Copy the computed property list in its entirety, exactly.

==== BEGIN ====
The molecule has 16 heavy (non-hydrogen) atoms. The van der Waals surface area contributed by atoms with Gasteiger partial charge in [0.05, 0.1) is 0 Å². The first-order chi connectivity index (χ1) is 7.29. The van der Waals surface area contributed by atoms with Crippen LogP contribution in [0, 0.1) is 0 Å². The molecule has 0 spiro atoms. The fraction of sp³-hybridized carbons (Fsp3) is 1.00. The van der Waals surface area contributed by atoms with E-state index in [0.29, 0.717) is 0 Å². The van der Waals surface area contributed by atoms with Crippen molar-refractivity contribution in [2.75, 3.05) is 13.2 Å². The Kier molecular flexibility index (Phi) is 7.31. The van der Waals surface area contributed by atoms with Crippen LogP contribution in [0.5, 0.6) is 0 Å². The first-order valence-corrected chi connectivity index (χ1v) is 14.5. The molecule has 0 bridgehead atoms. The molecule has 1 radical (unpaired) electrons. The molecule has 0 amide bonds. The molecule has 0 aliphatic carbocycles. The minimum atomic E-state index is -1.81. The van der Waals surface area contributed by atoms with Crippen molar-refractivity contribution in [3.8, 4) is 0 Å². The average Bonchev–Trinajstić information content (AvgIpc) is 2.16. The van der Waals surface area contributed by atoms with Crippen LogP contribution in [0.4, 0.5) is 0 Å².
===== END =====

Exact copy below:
The molecule has 16 heavy (non-hydrogen) atoms. The van der Waals surface area contributed by atoms with Gasteiger partial charge in [0.05, 0.1) is 0 Å². The first-order chi connectivity index (χ1) is 7.29. The van der Waals surface area contributed by atoms with Crippen LogP contribution in [0, 0.1) is 0 Å². The molecule has 0 spiro atoms. The fraction of sp³-hybridized carbons (Fsp3) is 1.00. The van der Waals surface area contributed by atoms with E-state index in [0.29, 0.717) is 0 Å². The van der Waals surface area contributed by atoms with Crippen molar-refractivity contribution in [2.75, 3.05) is 13.2 Å². The Kier molecular flexibility index (Phi) is 7.31. The van der Waals surface area contributed by atoms with Crippen LogP contribution in [0.5, 0.6) is 0 Å². The first-order valence-corrected chi connectivity index (χ1v) is 14.5. The molecule has 0 bridgehead atoms. The molecule has 1 radical (unpaired) electrons. The molecule has 0 amide bonds. The molecule has 0 aliphatic carbocycles. The minimum atomic E-state index is -1.81. The van der Waals surface area contributed by atoms with Crippen molar-refractivity contribution in [3.8, 4) is 0 Å². The average Bonchev–Trinajstić information content (AvgIpc) is 2.16. The van der Waals surface area contributed by atoms with Crippen LogP contribution in [0.4, 0.5) is 0 Å².